Creating and Animating a Simple Eye Rig

When I’ve explained the process of rigging in the past, I often start by asking the other person (or people) if he or she enjoys playing games like Chess or — for a computer gaming example — Minesweeper. It’s an apt comparison. The core mechanics of these games involve having the players logically track their way along a series of interdependent events. Rigging is a lot like that. It’s a complex task, a technical artform that simultaneously involves the logical problem-solving skills of a programmer, the usability considerations of a designer, and an animator’s eye for aesthetics. »

Unwrapping Your Eye and Painting a Detailed Texture

In preceding tutorial, I show you how to add basic materials to an eyeball model (created in the eye modeling tutorial). While the model looks pretty good, you can provide an additional splash of realism to it. In particular, you can get a much more detailed iris, and you can add some of the fine blood vessels around the white section of the eye. Those kinds of details are difficult to pull off with just material shaders and vertex colors. »

Coloring the Eye

If you followed the eye modeling tutorial, you should have a model of an eye that has the boring, plastic default gray material. If you haven’t modeled that eye, don’t worry; it’s right here. Feel free to download it if you need a starting point. The purpose of this tutorial is to make that eye look more like an actual eye and less like a gray ball. Setting up a Materials screen for BI When working with materials in Blender — particularly when rendering with BI (Blender Internal) — you find out very quickly that you often have to scroll the Properties editor or you frequently have to switch between different sections of the Properties editor. »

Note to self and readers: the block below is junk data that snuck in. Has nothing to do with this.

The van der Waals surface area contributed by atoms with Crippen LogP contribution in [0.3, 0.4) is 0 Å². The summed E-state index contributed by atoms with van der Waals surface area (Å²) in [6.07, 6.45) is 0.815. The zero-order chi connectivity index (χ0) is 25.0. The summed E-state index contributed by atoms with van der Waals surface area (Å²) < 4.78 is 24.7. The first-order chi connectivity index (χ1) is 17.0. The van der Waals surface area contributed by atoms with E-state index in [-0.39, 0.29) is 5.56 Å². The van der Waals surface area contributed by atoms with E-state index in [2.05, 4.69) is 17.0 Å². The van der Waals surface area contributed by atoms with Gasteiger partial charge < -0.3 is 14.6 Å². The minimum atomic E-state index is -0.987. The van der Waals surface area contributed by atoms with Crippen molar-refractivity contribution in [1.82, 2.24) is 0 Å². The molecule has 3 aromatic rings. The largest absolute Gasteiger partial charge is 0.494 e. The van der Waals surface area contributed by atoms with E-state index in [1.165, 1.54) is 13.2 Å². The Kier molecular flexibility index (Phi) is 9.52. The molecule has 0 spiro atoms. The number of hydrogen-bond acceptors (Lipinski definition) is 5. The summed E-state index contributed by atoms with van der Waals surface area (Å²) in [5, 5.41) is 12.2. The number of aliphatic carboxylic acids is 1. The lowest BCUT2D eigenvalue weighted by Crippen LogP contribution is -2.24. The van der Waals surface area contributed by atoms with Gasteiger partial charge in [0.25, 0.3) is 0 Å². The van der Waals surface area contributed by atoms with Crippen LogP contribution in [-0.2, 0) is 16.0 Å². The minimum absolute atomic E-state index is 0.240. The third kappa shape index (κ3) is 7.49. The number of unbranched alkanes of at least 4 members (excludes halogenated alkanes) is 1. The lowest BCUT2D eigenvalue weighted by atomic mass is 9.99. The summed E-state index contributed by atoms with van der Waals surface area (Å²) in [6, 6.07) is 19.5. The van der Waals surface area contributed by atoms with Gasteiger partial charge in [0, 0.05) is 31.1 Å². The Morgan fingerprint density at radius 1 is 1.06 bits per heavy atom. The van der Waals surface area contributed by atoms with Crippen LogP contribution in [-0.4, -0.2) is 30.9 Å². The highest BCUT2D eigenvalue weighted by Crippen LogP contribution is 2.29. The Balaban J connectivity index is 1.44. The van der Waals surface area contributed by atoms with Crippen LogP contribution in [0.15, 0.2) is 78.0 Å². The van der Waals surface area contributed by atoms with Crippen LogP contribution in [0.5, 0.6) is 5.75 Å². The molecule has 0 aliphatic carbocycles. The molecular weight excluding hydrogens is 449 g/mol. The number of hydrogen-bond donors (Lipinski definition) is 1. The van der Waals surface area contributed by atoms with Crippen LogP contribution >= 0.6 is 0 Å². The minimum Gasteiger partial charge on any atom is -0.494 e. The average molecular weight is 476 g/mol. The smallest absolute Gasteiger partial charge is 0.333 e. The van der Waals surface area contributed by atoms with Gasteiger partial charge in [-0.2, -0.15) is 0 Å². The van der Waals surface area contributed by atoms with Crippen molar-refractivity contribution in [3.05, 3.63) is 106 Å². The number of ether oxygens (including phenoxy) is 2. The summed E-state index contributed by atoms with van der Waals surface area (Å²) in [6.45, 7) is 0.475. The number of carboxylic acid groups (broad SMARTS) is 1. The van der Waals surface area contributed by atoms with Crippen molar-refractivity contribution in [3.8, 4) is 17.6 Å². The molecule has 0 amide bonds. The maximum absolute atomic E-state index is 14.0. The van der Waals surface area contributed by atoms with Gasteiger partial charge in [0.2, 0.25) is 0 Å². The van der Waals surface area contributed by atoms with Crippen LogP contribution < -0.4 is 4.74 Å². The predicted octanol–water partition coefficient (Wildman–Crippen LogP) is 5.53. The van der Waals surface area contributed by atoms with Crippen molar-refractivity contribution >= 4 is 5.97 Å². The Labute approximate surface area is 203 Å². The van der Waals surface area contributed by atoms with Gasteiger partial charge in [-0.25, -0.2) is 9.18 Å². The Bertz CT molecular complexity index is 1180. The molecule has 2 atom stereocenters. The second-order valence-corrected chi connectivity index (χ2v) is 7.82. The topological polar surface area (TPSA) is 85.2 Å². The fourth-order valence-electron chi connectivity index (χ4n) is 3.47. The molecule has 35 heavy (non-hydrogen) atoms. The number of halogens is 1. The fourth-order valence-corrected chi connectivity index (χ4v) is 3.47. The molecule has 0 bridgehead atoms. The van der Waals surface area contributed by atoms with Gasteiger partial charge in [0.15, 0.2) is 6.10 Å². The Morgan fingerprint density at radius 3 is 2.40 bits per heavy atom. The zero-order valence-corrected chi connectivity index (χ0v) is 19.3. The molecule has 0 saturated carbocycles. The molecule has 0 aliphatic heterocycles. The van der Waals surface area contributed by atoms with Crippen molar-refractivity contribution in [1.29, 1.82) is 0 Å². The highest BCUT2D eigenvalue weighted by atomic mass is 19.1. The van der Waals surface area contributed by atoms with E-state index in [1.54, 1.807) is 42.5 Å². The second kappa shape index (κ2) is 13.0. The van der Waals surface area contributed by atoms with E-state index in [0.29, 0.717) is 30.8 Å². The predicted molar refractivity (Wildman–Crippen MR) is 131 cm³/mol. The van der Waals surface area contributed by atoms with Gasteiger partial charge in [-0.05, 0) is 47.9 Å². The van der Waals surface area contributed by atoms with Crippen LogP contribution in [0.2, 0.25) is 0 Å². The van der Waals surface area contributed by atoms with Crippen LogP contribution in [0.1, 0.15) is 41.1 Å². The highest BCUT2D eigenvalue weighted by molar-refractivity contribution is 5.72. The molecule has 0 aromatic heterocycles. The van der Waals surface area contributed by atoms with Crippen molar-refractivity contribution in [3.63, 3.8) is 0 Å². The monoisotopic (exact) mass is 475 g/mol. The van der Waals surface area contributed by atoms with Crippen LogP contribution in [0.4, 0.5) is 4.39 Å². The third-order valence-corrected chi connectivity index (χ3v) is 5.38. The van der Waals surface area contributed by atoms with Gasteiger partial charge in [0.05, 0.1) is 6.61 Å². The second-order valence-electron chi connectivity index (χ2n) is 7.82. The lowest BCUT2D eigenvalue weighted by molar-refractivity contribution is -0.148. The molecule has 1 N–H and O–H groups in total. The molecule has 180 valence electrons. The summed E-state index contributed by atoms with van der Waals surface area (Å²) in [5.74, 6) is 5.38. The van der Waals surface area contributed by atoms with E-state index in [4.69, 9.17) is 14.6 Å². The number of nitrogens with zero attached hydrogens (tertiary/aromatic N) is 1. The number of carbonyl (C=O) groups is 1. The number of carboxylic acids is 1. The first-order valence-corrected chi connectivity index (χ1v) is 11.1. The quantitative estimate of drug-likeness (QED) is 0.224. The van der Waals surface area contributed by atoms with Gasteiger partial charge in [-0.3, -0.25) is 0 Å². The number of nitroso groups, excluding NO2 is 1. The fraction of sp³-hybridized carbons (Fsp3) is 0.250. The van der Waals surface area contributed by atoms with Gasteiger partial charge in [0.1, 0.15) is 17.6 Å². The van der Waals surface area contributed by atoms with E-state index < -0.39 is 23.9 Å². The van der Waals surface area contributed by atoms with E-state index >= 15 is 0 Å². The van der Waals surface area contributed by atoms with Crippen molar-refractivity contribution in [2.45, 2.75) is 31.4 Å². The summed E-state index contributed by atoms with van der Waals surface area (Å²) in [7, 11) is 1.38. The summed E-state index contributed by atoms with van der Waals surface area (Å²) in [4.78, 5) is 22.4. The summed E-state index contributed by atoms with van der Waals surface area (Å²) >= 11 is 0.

Modeling an Eye

If you’re modeling characters, chances are good that those characters are going to need eyes. Granted, there’s a chance that all your characters may be robots, moles, and worms, but I’ll assume that’s not the case. Eyes carry the life of a character, so you want to get them right. This example walks you through producing a nice eye model that you can make quickly and even reuse in future projects. »